Isaiah’s Prediction of Great Singing from the East

Isaiah 24 contains one of Isaiah’s most dramatic end-time visions. He describes a dark day when sin and brokenness reaches its climax. He describes a day when “few men are left” because of the intensity of the crisis that hits the earth. It affects both the people and the earth.

4The earth mourns and withers; the world languishes and withers; the highest people of the earth languish. 5The earth lies defiled under its inhabitants; for they have transgressed the laws, violated the statutes, broken the everlasting covenant. 6Therefore a curse devours the earth, and its inhabitants suffer for their guilt; therefore the inhabitants of the earth are scorched, and few men are left. (Isaiah 24:4–6 ESV)

Reading Isaiah’s prophecy, you can hear the words of Jesus in Matthew 24:

22And if those days had not been cut short, no human being would be saved. But for the sake of the elect those days will be cut short. (Matthew 24:22 ESV)

The crisis that Isaiah sees is so severe that people are unable to enjoy the normal pleasures of life. Even the pleasures associated with wine vanish. All songs and celebration cease. Joy is no more and the “gladness of the earth is banished.”

7The wine mourns, the vine languishes, all the merry-hearted sigh. 8The mirth of the tambourines is stilled, the noise of the jubilant has ceased, the mirth of the lyre is stilled. 9No more do they drink wine with singing; strong drink is bitter to those who drink it. 10The wasted city is broken down; every house is shut up so that none can enter. 11There is an outcry in the streets for lack of wine; all joy has grown dark; the gladness of the earth is banished. (Isaiah 24:7–11 ESV)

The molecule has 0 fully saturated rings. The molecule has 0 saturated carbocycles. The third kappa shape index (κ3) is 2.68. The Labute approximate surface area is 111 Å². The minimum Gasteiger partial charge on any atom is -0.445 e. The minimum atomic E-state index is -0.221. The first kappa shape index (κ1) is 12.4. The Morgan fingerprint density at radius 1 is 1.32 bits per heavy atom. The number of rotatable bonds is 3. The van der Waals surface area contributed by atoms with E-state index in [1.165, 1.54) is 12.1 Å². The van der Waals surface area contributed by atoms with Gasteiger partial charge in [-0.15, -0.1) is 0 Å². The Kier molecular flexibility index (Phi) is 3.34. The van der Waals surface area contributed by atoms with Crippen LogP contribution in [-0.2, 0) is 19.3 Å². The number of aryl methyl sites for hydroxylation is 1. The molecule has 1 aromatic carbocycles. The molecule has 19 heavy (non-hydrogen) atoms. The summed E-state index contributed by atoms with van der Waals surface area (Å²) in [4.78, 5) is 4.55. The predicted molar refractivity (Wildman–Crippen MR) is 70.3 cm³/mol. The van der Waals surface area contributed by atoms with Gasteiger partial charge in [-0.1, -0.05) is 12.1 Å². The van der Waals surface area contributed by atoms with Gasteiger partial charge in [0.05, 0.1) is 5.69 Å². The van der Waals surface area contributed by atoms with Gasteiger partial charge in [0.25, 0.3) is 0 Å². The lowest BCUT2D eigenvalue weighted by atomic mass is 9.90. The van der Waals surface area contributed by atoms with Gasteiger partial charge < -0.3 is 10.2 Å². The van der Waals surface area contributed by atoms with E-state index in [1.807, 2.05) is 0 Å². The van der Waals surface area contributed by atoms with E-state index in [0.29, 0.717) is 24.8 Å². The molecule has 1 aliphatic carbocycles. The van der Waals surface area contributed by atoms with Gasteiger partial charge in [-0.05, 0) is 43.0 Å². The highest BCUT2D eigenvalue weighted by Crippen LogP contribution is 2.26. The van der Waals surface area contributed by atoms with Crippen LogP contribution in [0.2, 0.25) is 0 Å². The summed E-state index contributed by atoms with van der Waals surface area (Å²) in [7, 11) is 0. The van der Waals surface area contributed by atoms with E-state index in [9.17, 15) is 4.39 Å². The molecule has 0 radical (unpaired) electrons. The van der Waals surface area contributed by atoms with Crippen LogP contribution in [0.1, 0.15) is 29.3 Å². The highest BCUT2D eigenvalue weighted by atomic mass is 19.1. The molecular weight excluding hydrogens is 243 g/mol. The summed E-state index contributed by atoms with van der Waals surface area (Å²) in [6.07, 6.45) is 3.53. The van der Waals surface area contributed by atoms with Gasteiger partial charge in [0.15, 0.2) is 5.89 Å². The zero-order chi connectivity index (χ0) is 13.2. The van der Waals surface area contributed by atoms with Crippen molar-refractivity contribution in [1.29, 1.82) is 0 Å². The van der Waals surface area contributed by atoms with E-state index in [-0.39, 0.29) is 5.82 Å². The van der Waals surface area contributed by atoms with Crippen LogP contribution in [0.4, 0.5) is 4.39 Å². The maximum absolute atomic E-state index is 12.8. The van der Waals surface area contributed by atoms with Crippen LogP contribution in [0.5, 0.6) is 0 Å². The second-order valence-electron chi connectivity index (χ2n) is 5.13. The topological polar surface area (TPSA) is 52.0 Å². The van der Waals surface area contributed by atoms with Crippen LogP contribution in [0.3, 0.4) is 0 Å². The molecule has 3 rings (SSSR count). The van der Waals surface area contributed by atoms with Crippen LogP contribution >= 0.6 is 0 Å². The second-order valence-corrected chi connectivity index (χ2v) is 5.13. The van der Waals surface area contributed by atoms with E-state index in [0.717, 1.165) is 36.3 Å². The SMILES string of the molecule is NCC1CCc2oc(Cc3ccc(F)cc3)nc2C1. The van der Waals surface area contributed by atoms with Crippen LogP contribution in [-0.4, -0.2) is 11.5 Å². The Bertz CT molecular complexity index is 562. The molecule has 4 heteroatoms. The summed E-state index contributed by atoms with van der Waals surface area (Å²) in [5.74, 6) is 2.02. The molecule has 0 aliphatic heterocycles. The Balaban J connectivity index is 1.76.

As the chapter continues Isaiah describes the strength of this evil assault on the earth. It will cause the earth to stagger under the weight of transgression.

19The earth is utterly broken, the earth is split apart, the earth is violently shaken. 20The earth staggers like a drunken man; it sways like a hut; its transgression lies heavy upon it, and it falls, and will not rise again. (Isaiah 24:19–20 ESV)

Isaiah describes a dark day where there is no more celebration, no more songs, and even the existence of humanity is threatened. When we read the language of Isaiah 24 slowly it can almost seem overwhelming. Thankfully, God gave Isaiah a summary of His response to this crisis at the end of the prophecy in order to give us courage that though the events Isaiah predicts are incredibly severe, they are not the final end of the story. This does not remove the intensity of the prophecy, but it does give us hope that the events predicted in this chapter are not the end of the story. Verses 21-23 are intended to give us courage to face the reality of the rest of the prophecy.

21On that day the Lord will punish the host of heaven, in heaven, and the kings of the earth, on the earth. 22They will be gathered together as prisoners in a pit; they will be shut up in a prison, and after many days they will be punished. 23Then the moon will be confounded and the sun ashamed, for the Lord of hosts reigns on Mount Zion and in Jerusalem, and his glory will be before his elders. (Isaiah 24:21–23 ESV)